- Refer the cheapskate client elsewhere. -- Your cheapskate might be another freelancer's golden goose. Let's go back to the previous example of someone wanting to pay $50 per article when you charge $200. And let's say they're not interested in your adjusted offer to fit within their budget and your rate requirements. But let's also say that you know another writer who would love to get to $50 per article. They might not have your credentials, but you know they're not bad and they could handle the project. You could refer the client to them. Referrals are an important part of networking, and when you give them you tend to get more of them as well. At the same time, the client is kept happy, and they tend to remember that. I've had many an occasion where clients I referred elsewhere due to budget constraints have come back to me later when they could afford me because I still made sure they were taken care of. On the other hand, some clients are so cheap I wouldn't wish them on my worst enemy. In those cases I don't refer them to other writers at all. I send them to freelance marketplaces where they'll find some extremely low-priced writer to fit their budget. Of course I do that also knowing that most will be unhappy with the work they get for those rates and they'll eventually come to appreciate the fact that professionals are worth more than those who are simply out to undercut each other because they have no value to convey beyond super-low prices. It doesn't always happen, but I've had several come back -- tail between their legs -- wanting to hire me at my normal rates (no questions asked anymore) after being exposed to the work from some of these "cheap writers."
- Keep on walkin'. -- There are some clients you're better off just walking away from. If their cheapskate nature turns into a case of bashing you because they can't afford you, walk away. If they keep trying to talk you down no matter how many times you say no, it's okay to walk away from that too. If it's clear the client has no idea what they actually want from the project, that's another good sign that you're better off leaving it alone (the ones wanting low rates and not having solid project specs tend to be the ones that demand the largest amount of your time anyway). You should never feel like you have to take a project if it doesn't meet your requirements. When one prospect disappears, just think of it as an opening for an even better one.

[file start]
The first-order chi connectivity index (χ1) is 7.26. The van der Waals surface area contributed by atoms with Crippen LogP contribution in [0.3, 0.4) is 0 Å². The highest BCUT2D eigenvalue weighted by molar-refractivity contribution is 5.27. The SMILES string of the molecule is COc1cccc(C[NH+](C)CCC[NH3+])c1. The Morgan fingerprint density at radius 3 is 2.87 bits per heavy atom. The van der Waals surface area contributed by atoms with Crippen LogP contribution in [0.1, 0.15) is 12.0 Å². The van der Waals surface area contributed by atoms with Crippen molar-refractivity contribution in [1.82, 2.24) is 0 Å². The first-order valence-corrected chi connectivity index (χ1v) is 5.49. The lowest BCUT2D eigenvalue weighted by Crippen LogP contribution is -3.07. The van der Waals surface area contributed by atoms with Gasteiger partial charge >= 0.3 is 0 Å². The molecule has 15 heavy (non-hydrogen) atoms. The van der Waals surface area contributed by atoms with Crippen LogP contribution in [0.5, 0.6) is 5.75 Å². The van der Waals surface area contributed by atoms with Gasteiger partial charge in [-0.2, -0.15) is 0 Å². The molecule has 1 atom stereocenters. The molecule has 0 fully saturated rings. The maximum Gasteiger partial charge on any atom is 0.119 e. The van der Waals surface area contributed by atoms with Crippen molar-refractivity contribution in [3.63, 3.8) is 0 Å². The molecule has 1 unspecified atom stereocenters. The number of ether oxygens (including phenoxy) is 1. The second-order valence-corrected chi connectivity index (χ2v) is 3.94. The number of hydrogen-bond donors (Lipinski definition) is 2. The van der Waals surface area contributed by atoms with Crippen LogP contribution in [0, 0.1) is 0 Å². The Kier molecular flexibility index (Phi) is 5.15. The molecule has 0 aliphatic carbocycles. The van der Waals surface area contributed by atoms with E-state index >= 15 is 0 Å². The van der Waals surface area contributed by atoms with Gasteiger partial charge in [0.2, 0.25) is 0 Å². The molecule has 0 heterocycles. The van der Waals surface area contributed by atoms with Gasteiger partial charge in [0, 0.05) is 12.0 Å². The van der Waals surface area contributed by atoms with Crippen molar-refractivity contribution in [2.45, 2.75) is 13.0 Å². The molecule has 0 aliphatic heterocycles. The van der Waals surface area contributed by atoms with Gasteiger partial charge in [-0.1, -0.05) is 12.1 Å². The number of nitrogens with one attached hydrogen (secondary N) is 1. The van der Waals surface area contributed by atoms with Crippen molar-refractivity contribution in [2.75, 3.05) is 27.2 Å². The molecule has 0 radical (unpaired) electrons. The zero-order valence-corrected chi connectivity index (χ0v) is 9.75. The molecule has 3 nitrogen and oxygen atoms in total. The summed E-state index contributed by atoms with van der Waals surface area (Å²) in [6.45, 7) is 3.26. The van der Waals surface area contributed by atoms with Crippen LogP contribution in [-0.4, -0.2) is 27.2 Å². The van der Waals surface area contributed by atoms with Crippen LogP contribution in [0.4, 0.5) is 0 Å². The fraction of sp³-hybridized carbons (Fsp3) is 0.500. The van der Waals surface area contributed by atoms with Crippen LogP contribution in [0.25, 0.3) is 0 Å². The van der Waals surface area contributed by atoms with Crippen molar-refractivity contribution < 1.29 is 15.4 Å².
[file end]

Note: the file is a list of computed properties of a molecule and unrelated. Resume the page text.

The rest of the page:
Cheapskate clients are all around us as freelancers. But they don't control our rates -- not for a particular project, and certainly not what we earn in our careers. It's up to us to educate clients and prospects and demonstrate our value, showing them we're worth what we charge as professionals. When we do that, we minimize our exposure to cheapskate clients, and more importantly we kill any chance that we'd actually be tempted to meet their demands. Don't be afraid to stand your ground fellow freelancers. There are plenty of good ones to go around, and if you haven't found them yet try tweaking your marketing plan towards a better market. You'll get there.